Inger Christin Torp, leader of Health Committee in Østfold County Council
Reducing inequalities is our responsibility PDF Print E-mail
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Tuesday, 13 December 2011 08:43

– Social inequalities in health is a global phenomenon. We find them in all countries, including Norway.
This is the opinion of leader of the Health Committee in Østfold County Council, and board member of HEPROGRESS, Inger Christin Torp. Torp represents a country where differences have increased in recent years. She hopes that the HEPROGRESS project plays a role in reducing social inequalities in health in Østfold.

– It is very important that university colleges and universities are participating in the project. In Østfold we see a need for political and administrative leaders to build competence on how to reduce inequalities if we want to succeed. One of the biggest social problems with clear health inequality consequences in Østfold is drop out from upper secondary schools. We need to build bridges between politicians and researchers in order to make our plans and strategies more evidence-based, Torp says.

Torp promises to fight for a just community and to put health inequalities on the agenda in Østfold community also in the future.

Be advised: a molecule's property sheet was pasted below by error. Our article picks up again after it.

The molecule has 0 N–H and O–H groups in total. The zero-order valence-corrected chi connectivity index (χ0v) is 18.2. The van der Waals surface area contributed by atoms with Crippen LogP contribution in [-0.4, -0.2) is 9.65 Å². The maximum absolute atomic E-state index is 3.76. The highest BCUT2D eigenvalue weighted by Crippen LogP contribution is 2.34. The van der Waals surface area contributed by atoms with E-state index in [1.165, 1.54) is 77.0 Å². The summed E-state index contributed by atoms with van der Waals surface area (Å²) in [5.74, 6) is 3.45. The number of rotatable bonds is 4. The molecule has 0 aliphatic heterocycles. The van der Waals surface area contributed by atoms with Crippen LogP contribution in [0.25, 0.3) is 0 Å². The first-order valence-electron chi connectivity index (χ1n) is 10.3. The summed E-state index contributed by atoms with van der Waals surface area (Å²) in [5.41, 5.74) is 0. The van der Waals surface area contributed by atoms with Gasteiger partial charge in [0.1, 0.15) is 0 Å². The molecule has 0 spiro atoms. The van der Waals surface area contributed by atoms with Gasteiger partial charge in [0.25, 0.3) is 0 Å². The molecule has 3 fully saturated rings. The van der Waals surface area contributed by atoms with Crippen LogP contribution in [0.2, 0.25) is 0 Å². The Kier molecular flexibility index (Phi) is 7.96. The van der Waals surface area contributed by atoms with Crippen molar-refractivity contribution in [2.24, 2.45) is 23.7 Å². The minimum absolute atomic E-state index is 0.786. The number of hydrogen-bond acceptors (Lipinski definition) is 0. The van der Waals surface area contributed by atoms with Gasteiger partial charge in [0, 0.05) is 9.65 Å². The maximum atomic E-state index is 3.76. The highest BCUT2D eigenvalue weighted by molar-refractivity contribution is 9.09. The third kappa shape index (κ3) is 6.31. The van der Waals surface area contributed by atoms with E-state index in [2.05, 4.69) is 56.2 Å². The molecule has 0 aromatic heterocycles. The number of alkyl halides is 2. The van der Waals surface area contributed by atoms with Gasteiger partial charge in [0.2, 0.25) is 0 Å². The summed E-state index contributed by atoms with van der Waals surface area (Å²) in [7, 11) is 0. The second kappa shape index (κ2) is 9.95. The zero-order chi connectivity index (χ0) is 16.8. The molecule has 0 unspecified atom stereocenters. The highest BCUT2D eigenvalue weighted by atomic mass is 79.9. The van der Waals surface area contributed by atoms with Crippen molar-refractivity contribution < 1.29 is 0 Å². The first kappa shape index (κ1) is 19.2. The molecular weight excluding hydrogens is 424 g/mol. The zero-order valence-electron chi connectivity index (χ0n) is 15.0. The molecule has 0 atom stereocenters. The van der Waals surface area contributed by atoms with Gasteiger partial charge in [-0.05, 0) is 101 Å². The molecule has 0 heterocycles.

– HEPROGRESS will give us new knowledge about social inequalities in health. We intend to use this improved understanding to make better plans and initiate specific preventive and health promotion projects. But first and foremost, I think it’s important that we reduce health inequalities through the public services we have already established. These are, after all, already in place and financed. However, we need to tailor them in a way that they work as we want. Then, increasing the competence of public employees is crucial. Here, HEPRO-GRESS and the centre of competences must play a role, she says.

Social inequalities in health are not genetically determined; they are socially created and maintained during the whole life course.

– This is partly due to the way we have organized our society. Thus, it is also possible for us to reverse the trend, she says.

Torp is also concerned about the ethical aspects of the field.

– Based on, for example, the living conditions and welfare of the parents, we can predict that many children have smaller chances than others to stay in a good health in adulthood. We cannot accept such injustice! Everyone deserves an equal chance – Torp concludes.


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